Invalidation.h jit_Invalidation_h 1891
Ion.cpp 84450
Ion.h this 4371
IonAnalysis.cpp 180574
IonAnalysis.h 6627
IonCacheIRCompiler.cpp 79855
IonCacheIRCompiler.h jit_IonCacheIRCompiler_h 2900
IonCompileTask.cpp 6584
IonCompileTask.h jit_IonCompileTask_h 3174
IonGenericCallStub.h jit_IonGenericCallStub_h 1206
IonIC.cpp static 21677
IonIC.h 21327
IonOptimizationLevels.cpp 5400
IonOptimizationLevels.h 5811
IonScript.h 19482
IonTypes.h [SMDOC] Avoiding repeated bailouts / invalidations To avoid getting trapped in a "compilation -> bailout -> invalidation -> recompilation -> bailout -> invalidation -> ..." loop, every snapshot in Warp code is assigned a BailoutKind. If we bail out at that snapshot, FinishBailoutToBaseline will examine the BailoutKind and take appropriate action. In general: 1. If the bailing instruction comes from transpiled CacheIR, then when we bail out and continue execution in the baseline interpreter, the corresponding stub should fail a guard. As a result, we will either increment the enteredCount for a subsequent stub or attach a new stub, either of which will prevent WarpOracle from transpiling the failing stub when we recompile. Note: this means that every CacheIR op that can bail out in Warp must have an equivalent guard in the baseline CacheIR implementation. FirstExecution works according to the same principles: we have never hit this IC before, but after we bail to baseline we will attach a stub and recompile with better CacheIR information. 2. If the bailout occurs because an assumption we made in WarpBuilder was invalidated, then FinishBailoutToBaseline will set a flag on the script to avoid that assumption in the future: for example, UninitializedLexical. 3. Similarly, if the bailing instruction is generated or modified by a MIR optimization, then FinishBailoutToBaseline will set a flag on the script to make that optimization more conservative in the future. Examples include LICM, EagerTruncation, and HoistBoundsCheck. 4. Some bailouts can't be handled in Warp, even after a recompile. For example, Warp does not support catching exceptions. If this happens too often, then the cost of bailing out repeatedly outweighs the benefit of Warp compilation, so we invalidate the script and disable Warp compilation. 5. Some bailouts don't happen in performance-sensitive code: for example, the |debugger| statement. We just ignore those. 27176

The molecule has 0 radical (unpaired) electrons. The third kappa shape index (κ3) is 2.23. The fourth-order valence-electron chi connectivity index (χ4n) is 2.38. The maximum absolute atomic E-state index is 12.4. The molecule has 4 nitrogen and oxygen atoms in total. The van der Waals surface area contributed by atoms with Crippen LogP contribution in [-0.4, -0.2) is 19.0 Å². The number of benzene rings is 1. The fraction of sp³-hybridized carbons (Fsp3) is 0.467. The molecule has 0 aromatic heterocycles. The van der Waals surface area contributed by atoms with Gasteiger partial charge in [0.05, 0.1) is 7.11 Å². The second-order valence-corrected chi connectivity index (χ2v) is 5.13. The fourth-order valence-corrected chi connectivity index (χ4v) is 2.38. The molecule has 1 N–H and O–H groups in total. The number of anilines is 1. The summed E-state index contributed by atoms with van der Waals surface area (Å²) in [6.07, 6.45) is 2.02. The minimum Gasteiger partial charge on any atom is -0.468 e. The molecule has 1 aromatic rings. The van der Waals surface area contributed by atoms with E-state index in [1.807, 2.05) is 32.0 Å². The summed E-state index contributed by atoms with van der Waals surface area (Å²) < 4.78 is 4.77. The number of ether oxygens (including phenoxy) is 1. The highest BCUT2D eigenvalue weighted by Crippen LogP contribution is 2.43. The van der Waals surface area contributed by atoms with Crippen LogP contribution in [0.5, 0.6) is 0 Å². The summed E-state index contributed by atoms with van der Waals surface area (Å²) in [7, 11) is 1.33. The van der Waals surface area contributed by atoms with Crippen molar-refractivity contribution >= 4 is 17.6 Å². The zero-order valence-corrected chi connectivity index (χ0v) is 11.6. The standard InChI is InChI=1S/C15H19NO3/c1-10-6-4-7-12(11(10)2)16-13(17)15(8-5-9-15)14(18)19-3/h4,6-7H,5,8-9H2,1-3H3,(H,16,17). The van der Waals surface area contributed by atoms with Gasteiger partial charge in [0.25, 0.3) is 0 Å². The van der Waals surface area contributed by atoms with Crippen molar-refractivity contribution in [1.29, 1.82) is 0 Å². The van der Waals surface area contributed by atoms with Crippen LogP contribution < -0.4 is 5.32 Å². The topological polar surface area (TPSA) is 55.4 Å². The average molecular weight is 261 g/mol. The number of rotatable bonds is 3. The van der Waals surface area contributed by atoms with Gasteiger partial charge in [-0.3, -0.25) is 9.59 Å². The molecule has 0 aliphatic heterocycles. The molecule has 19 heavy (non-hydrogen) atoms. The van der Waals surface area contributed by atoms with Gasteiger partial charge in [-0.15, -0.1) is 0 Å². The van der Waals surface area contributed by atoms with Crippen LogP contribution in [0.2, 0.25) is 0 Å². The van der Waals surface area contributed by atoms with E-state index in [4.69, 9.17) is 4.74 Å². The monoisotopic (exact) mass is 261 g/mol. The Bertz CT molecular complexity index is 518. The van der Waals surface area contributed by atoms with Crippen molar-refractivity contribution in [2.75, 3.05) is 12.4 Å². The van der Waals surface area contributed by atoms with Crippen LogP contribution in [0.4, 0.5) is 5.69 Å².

Jit.cpp osrFrame = 8248
Jit.h jit_Jit_h 1149
JitAllocPolicy.h 5279
JitCode.h 5902
JitcodeMap.cpp 38874
JitcodeMap.h The jitcode map implements tables to allow mapping from addresses in jitcode to the list of (JSScript*, jsbytecode*) pairs that are implicitly active in the frame at that point in the native code. To represent this information efficiently, a multi-level table is used. At the top level, a global AVL-tree of JitcodeGlobalEntry describing the mapping for each individual JitCode generated by compiles. The entries are ordered by their nativeStartAddr. Every entry in the table is of fixed size, but there are different entry types, distinguished by the kind field. 26790
JitCommon.h 2292
JitContext.cpp 3757
JitContext.h jit_JitContext_h 4375
Jitdump.h This file provides the necessary data structures to meet the JitDump specification as of 1592
JitFrames-inl.h jit_JitFrames_inl_h 862
JitFrames.cpp 88688
JitHints-inl.h jit_JitHints_inl_h 1949
JitHints.cpp 4697
JitHints.h [SMDOC] JitHintsMap The Jit hints map is an in process cache used to collect Baseline and Ion JIT hints to try and skip as much of the warmup as possible and jump straight into those tiers. Whenever a script enters one of these tiers a hint is recorded in this cache using the script's filename+sourceStart value, and if we ever encounter this script again later, e.g. during a navigation, then we try to eagerly compile it into baseline and ion based on its previous execution history. 6623
JitOptions.cpp 16966
JitOptions.h 6014
JitRuntime.h 18580
JitScript-inl.h jit_JitScript_inl_h 1144
JitScript.cpp depth= 29116